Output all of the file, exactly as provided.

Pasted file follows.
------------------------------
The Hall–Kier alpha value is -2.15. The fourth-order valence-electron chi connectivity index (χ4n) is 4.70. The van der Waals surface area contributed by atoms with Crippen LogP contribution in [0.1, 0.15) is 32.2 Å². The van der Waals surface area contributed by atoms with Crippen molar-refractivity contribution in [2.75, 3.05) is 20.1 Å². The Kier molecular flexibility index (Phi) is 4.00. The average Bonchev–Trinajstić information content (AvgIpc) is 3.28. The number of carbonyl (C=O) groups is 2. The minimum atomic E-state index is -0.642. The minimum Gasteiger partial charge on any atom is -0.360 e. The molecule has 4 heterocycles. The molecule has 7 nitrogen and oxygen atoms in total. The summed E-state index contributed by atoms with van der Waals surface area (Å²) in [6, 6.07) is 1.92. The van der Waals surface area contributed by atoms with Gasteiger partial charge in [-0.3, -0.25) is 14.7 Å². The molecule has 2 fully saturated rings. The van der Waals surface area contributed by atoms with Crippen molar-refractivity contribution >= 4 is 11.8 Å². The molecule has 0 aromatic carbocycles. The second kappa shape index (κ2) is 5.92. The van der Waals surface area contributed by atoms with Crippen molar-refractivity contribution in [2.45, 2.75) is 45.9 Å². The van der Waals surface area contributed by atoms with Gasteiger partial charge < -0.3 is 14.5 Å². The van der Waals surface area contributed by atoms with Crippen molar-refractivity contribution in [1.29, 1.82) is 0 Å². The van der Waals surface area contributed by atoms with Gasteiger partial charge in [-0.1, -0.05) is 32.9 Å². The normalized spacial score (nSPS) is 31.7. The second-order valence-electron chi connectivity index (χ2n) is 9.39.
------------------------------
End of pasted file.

The Hall–Kier alpha value is -2.15. The fourth-order valence-electron chi connectivity index (χ4n) is 4.70. The van der Waals surface area contributed by atoms with Crippen LogP contribution in [0.1, 0.15) is 32.2 Å². The van der Waals surface area contributed by atoms with Crippen molar-refractivity contribution in [2.75, 3.05) is 20.1 Å². The Kier molecular flexibility index (Phi) is 4.00. The average Bonchev–Trinajstić information content (AvgIpc) is 3.28. The number of carbonyl (C=O) groups is 2. The minimum atomic E-state index is -0.642. The minimum Gasteiger partial charge on any atom is -0.360 e. The molecule has 4 heterocycles. The molecule has 7 nitrogen and oxygen atoms in total. The summed E-state index contributed by atoms with van der Waals surface area (Å²) in [6, 6.07) is 1.92. The van der Waals surface area contributed by atoms with Gasteiger partial charge in [-0.3, -0.25) is 14.7 Å². The molecule has 2 fully saturated rings. The van der Waals surface area contributed by atoms with Crippen molar-refractivity contribution >= 4 is 11.8 Å². The molecule has 0 aromatic carbocycles. The second kappa shape index (κ2) is 5.92. The van der Waals surface area contributed by atoms with Crippen molar-refractivity contribution in [2.45, 2.75) is 45.9 Å². The van der Waals surface area contributed by atoms with Gasteiger partial charge < -0.3 is 14.5 Å². The van der Waals surface area contributed by atoms with Crippen molar-refractivity contribution in [1.29, 1.82) is 0 Å². The van der Waals surface area contributed by atoms with Gasteiger partial charge in [-0.1, -0.05) is 32.9 Å². The normalized spacial score (nSPS) is 31.7. The second-order valence-electron chi connectivity index (χ2n) is 9.39.